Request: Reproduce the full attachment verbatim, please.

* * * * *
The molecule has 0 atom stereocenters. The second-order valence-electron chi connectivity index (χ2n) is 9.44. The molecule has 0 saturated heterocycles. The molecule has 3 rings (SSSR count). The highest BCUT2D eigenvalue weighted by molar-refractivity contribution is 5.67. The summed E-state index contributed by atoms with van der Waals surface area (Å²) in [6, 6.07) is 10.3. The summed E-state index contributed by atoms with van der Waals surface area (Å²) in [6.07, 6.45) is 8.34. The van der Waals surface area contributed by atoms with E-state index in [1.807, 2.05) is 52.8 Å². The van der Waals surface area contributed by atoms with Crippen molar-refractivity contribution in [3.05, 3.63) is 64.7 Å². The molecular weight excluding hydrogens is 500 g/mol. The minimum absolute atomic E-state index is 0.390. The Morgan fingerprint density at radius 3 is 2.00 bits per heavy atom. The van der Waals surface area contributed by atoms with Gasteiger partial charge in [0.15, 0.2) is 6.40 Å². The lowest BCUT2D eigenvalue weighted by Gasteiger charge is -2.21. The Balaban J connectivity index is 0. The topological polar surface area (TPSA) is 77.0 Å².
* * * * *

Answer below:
The molecule has 0 atom stereocenters. The second-order valence-electron chi connectivity index (χ2n) is 9.44. The molecule has 0 saturated heterocycles. The molecule has 3 rings (SSSR count). The highest BCUT2D eigenvalue weighted by molar-refractivity contribution is 5.67. The summed E-state index contributed by atoms with van der Waals surface area (Å²) in [6, 6.07) is 10.3. The summed E-state index contributed by atoms with van der Waals surface area (Å²) in [6.07, 6.45) is 8.34. The van der Waals surface area contributed by atoms with E-state index in [1.807, 2.05) is 52.8 Å². The van der Waals surface area contributed by atoms with Crippen molar-refractivity contribution in [3.05, 3.63) is 64.7 Å². The molecular weight excluding hydrogens is 500 g/mol. The minimum absolute atomic E-state index is 0.390. The Morgan fingerprint density at radius 3 is 2.00 bits per heavy atom. The van der Waals surface area contributed by atoms with Gasteiger partial charge in [0.15, 0.2) is 6.40 Å². The lowest BCUT2D eigenvalue weighted by Gasteiger charge is -2.21. The Balaban J connectivity index is 0. The topological polar surface area (TPSA) is 77.0 Å².